[TUHS] IBM 7030 byte size (was: v7 K&R C)

Greg 'groggy' Lehey grog at lemis.com
Tue May 19 13:24:09 AEST 2020

On Monday, 18 May 2020 at  9:58:26 -0400, Doug McIlroy wrote:
>>  [A]lthough these days "byte" is synonymous with "8 bits", historically it
>>  meant "the number of bits needed to store a single character".
> It depends upon what you mean by "historically". Originally "byte"
> was coined to refer to 8 bit addressable units on the IBM 7030
> "Stretch" computer.

It seems that even then it was of variable size.  From G.R. Trimble,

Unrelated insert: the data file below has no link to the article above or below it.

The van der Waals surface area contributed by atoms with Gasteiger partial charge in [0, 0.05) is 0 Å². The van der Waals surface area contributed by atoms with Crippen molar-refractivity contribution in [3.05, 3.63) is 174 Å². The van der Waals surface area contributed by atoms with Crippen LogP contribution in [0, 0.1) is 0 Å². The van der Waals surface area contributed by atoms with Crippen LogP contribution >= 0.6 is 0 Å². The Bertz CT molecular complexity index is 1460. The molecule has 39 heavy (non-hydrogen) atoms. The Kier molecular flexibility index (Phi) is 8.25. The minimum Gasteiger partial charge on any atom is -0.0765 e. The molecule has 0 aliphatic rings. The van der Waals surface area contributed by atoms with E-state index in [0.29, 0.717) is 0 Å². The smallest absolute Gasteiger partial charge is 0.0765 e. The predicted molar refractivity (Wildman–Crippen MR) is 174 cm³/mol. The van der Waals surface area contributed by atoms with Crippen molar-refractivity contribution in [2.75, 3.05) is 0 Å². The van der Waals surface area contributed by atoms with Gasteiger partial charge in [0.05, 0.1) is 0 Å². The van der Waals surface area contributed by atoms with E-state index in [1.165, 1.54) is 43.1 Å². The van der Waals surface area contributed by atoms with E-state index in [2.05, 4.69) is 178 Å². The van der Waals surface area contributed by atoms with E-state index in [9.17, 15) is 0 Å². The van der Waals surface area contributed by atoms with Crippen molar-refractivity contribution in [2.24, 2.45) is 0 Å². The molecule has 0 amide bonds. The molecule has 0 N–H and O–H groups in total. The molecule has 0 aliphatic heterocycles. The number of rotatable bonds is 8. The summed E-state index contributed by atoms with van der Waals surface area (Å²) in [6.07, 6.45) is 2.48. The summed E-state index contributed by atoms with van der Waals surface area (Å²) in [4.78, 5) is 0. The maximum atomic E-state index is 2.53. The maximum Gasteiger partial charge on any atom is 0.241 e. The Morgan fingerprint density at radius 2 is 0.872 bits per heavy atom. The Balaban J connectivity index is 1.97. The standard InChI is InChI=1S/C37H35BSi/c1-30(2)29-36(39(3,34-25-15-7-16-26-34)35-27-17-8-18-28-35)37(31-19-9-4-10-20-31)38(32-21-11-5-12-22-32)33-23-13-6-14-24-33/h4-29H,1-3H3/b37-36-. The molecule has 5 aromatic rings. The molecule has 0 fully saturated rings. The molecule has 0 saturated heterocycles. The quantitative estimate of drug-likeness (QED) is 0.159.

"STRETCH," Computer Usage Communique, 1963,

  the words can be composed of "bytes" with from one to eight bits in
  a byte.

There's more at https://people.cs.clemson.edu/~mark/stretch.html.

> The term was perpetuated for the 360 family of computers. Only
> later did people begin to attribute the meaning to non-addressable
> 6- or 9-bit units on 36- and 18-bit machines.
> Viewed over history, the latter usage was transient and colloquial

Transient maybe, but UNIVAC used the term in its documentation of the
1100 series.  The 1106/1108/1110 could access (but not directly
address) 6, 9 and 12 bit "bytes".

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